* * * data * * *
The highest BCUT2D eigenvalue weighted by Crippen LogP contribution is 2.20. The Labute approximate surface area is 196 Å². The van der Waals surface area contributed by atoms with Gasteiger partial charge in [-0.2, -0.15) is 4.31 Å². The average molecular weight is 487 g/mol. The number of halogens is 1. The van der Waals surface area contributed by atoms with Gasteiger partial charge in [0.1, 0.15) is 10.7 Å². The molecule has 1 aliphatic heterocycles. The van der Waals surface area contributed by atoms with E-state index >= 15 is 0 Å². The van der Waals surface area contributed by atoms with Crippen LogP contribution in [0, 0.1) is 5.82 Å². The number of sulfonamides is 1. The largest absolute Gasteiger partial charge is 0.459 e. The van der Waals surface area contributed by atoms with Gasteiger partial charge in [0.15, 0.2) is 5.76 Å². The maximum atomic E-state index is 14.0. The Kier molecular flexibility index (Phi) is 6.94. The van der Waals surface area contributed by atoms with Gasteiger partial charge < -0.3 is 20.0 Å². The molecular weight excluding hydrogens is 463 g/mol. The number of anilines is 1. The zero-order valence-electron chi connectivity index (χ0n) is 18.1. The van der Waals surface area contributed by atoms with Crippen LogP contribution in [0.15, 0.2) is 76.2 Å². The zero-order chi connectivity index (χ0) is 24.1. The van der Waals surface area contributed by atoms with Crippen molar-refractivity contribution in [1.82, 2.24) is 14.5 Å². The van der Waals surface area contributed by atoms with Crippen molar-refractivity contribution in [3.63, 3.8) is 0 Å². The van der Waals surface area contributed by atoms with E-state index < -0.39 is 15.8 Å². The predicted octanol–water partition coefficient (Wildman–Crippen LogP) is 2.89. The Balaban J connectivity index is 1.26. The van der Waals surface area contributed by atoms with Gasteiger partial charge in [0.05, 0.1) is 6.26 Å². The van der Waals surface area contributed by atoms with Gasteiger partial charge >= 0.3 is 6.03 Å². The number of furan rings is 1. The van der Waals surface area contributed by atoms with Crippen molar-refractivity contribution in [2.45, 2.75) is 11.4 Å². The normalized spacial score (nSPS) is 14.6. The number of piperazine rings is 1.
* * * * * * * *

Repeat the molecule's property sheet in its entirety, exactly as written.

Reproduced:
The highest BCUT2D eigenvalue weighted by Crippen LogP contribution is 2.20. The Labute approximate surface area is 196 Å². The van der Waals surface area contributed by atoms with Gasteiger partial charge in [-0.2, -0.15) is 4.31 Å². The average molecular weight is 487 g/mol. The number of halogens is 1. The van der Waals surface area contributed by atoms with Gasteiger partial charge in [0.1, 0.15) is 10.7 Å². The molecule has 1 aliphatic heterocycles. The van der Waals surface area contributed by atoms with E-state index >= 15 is 0 Å². The van der Waals surface area contributed by atoms with Crippen LogP contribution in [0, 0.1) is 5.82 Å². The number of sulfonamides is 1. The largest absolute Gasteiger partial charge is 0.459 e. The van der Waals surface area contributed by atoms with Gasteiger partial charge in [0.15, 0.2) is 5.76 Å². The maximum atomic E-state index is 14.0. The Kier molecular flexibility index (Phi) is 6.94. The van der Waals surface area contributed by atoms with Gasteiger partial charge < -0.3 is 20.0 Å². The molecular weight excluding hydrogens is 463 g/mol. The number of anilines is 1. The zero-order valence-electron chi connectivity index (χ0n) is 18.1. The van der Waals surface area contributed by atoms with Crippen LogP contribution in [0.15, 0.2) is 76.2 Å². The zero-order chi connectivity index (χ0) is 24.1. The van der Waals surface area contributed by atoms with Crippen molar-refractivity contribution in [1.82, 2.24) is 14.5 Å². The van der Waals surface area contributed by atoms with Crippen molar-refractivity contribution in [3.63, 3.8) is 0 Å². The van der Waals surface area contributed by atoms with E-state index < -0.39 is 15.8 Å². The predicted octanol–water partition coefficient (Wildman–Crippen LogP) is 2.89. The Balaban J connectivity index is 1.26. The van der Waals surface area contributed by atoms with Gasteiger partial charge in [0.05, 0.1) is 6.26 Å². The van der Waals surface area contributed by atoms with Gasteiger partial charge >= 0.3 is 6.03 Å². The number of furan rings is 1. The van der Waals surface area contributed by atoms with Crippen molar-refractivity contribution in [2.45, 2.75) is 11.4 Å². The normalized spacial score (nSPS) is 14.6. The number of piperazine rings is 1.